Kerry Davis stands by a replica sentry turret from the Portal video game.
Kerry Davis stands by a replica sentry turret from Portal at the Valve headquarters.

He eventually enrolled in the BS in Computer Science in Real-Time Interactive Simulation program, a path that would lead him to his current job. Fast forward to the present day, and Davis is thrilled to be working not only at Valve, a studio renowned for its history of video game innovation, but also at the forefront of a very new form of “interactive theater,” otherwise known as virtual reality.

While it’s an area of game development that comes with its fair share of sometimes literal headaches — whether from the occasional bout of motion sickness or accidental collision with office furniture — it’s also an area where developers have plenty of opportunity to break new ground.

Davis presented at length on one particular case study from his current project, detailing his iterative approach to simulating a real-life doorway. Whereas his earliest and simplest iterations failed to capture the authentic experience of opening a door (since most doors are not opened by pressing a button), the move towards greater realism introduced new problems altogether. In one midway prototype, Davis created a hinged, one-way door that players would have to pull open by way of a handle. While the people who pulled the door handle had no problems, the players who initially tried to push the door would end up in a confusing situation. The act of pushing would move their physical hand forward in space, but their in-game hand would be stuck further back behind the virtual barrier of the closed door. This, in turn, caused a spatial disconnect that made it harder to place the physical hand in the correct position to regain control of the virtual door handle. In that case, Davis said, the best solution was to make sure that doors opened both forwards and backwards.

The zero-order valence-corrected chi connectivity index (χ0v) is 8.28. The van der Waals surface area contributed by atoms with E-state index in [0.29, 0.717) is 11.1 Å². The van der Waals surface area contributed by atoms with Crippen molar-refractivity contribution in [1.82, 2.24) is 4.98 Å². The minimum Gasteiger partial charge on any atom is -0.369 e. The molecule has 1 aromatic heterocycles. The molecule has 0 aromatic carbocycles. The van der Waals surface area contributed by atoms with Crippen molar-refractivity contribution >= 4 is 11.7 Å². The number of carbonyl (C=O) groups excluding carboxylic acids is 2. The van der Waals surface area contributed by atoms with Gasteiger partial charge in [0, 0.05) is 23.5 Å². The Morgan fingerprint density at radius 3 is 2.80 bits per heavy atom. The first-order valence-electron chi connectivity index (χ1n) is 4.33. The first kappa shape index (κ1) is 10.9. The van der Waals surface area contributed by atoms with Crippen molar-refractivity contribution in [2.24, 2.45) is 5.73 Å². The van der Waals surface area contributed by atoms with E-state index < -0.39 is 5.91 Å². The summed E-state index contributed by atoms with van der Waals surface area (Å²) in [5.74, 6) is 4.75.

“It’s not common, [but] it’s not unacceptable. It feels like a cheat,” Davis said. “But here’s the interesting thing. When players play through a bunch of doors that open both ways, they very rarely realized that they could have opened the door the other direction. They didn’t know they were two-way doors, and that’s because the experience was accurate. They went to a door. They decided, by whatever means, that this is the way it’s going to open. They tried it. It worked. They walked through it. And they kept playing.”

The overall experience, he said, taught him a valuable lesson: Increasing the accuracy of the simulation did not necessarily result in a more “realistic” experience. While the door scenario was just one tiny example of a new type of challenge for VR developers, Davis said there are many other problems like it that are still waiting to be solved. The game development students of today, he said, will likely be entering the industry right at the “sweet spot” for VR innovation.

“It’s a fertile ground for interesting, innovative solutions,” Davis said. “The opportunities that are in front of you are going to be incredible.”